Tom Hiddleston: I think the cinema differs from the theatre in its capacity to hold silence. I think on stage in the theatre you can’t be silent for too long because in that silence the play will die. Theatre is an art form that thrives on words and language and argument and dialectic. Cinema is about behaviour and feeling and thought, and so expression of thought and feeling without words is, as in life, incredibly moving. And so our process of reduction, in a way, of reducing the scene to a look or a glance or a touch or the lack of a touch is in a way the most exciting area of performance in film. They weren’t pre-decided. The beauty of it is that they all just happened in the moment. One of the great things that Terence said to me before we started was: “The camera captures truth but it also captures falsety. So, if you don’t feel it, don’t do it.”

The Deep Blue Sea

Q. Terence has talked about the importance of having humour on set. Is that something you noticed was true, even though you’re dealing with very serious subject matter?
Tom Hiddleston: Well, the stand-up you see at this press conference is the man on-set every single day, even though it’s a very serious film. It was strange the first time I saw it, my memory of the shoot was so fun I thought: “Well, where are all the jokes?” So yeah, we had a really good time.

Q. We’re all enjoyed watching your well-deserved meteoric rise. What do you feel you’ve learned from this performance, working with Terence and whether there’s any particular piece of advice you’ve received that really stuck with you and stood out?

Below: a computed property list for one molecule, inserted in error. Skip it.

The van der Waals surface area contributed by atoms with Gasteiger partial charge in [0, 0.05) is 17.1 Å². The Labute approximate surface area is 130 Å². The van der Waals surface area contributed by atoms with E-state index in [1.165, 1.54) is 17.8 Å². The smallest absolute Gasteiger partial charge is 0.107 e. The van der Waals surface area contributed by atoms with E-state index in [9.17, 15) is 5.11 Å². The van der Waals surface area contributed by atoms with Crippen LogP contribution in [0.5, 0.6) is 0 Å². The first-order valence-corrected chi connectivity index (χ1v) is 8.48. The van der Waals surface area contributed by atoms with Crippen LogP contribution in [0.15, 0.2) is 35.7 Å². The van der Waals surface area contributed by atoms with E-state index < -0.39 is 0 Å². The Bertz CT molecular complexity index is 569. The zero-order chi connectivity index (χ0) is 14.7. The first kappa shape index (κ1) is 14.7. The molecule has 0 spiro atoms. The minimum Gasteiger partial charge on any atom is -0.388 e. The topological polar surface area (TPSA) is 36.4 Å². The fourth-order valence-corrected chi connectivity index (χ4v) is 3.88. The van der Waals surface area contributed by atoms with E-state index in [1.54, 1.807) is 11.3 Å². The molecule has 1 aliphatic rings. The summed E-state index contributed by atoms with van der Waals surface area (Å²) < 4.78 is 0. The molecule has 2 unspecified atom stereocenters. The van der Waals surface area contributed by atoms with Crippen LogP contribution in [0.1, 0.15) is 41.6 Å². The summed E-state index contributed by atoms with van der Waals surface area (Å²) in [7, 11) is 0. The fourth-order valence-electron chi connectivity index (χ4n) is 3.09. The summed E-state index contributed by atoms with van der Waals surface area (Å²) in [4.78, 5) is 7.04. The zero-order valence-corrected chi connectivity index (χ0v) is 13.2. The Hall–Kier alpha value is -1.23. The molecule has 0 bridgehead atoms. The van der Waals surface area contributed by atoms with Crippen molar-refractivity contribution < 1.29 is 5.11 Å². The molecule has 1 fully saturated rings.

Tom Hiddleston: Well, that’s a great question and thank you very much for everything you’ve just said. It’s strange because if I’m being totally honest before the beginning of 2010 I had only made one feature film in my entire life. And then I made five in the space of 12 months and I was very lucky to be able to make five very different feature films very, very close together. Terence was the last in that line but by no means the least at all. I think this was the most… certainly the most poetic material that I had engaged in and unquestionably the most serious and mature. The process of shooting the film is something that I adored. I loved working with Rachel [Weisz] [because] she is completely fearless and without vanity in the way that she approaches her work. She’s capable of playing in every extremity of her range, whether that’s anger or sadness or vulnerability or joy. As a woman, she’s incredibly game and warm and fun and that was amazing.

Really, I liken Terence behind his back to a poet because sometimes between takes he’ll quote TS Eliot as a note and that’ll be the exact, correct thing that you need to know. And just various things about approaching work and preparation and the execution of that preparation… it’s a very delicate thing because I do think film acting isn’t about preparation really; it’s about freedom. Once you’ve done your homework, once you’ve done your training, whatever metaphor you choose to use, when you start shooting it’s almost like free-falling and allowing accidents to happen. I suppose what I’ve already quoted is something that Terence said to me, which is: “The camera captures the truth but it also captures falsety, so if you don’t feel it, don’t do it.” And I think as a kind of mantra going forward… I’ve seen actors over-think things, I’ve seen them get very intensively into something physical and be almost aiming for a target, or having a big idea, and I think that’s dangerous in a way. Allow life to happen and trust your director and his crew to capture that with their motion picture cameras. There you go…

Read our review of The Deep Blue Sea

Read our interview with Terence Davies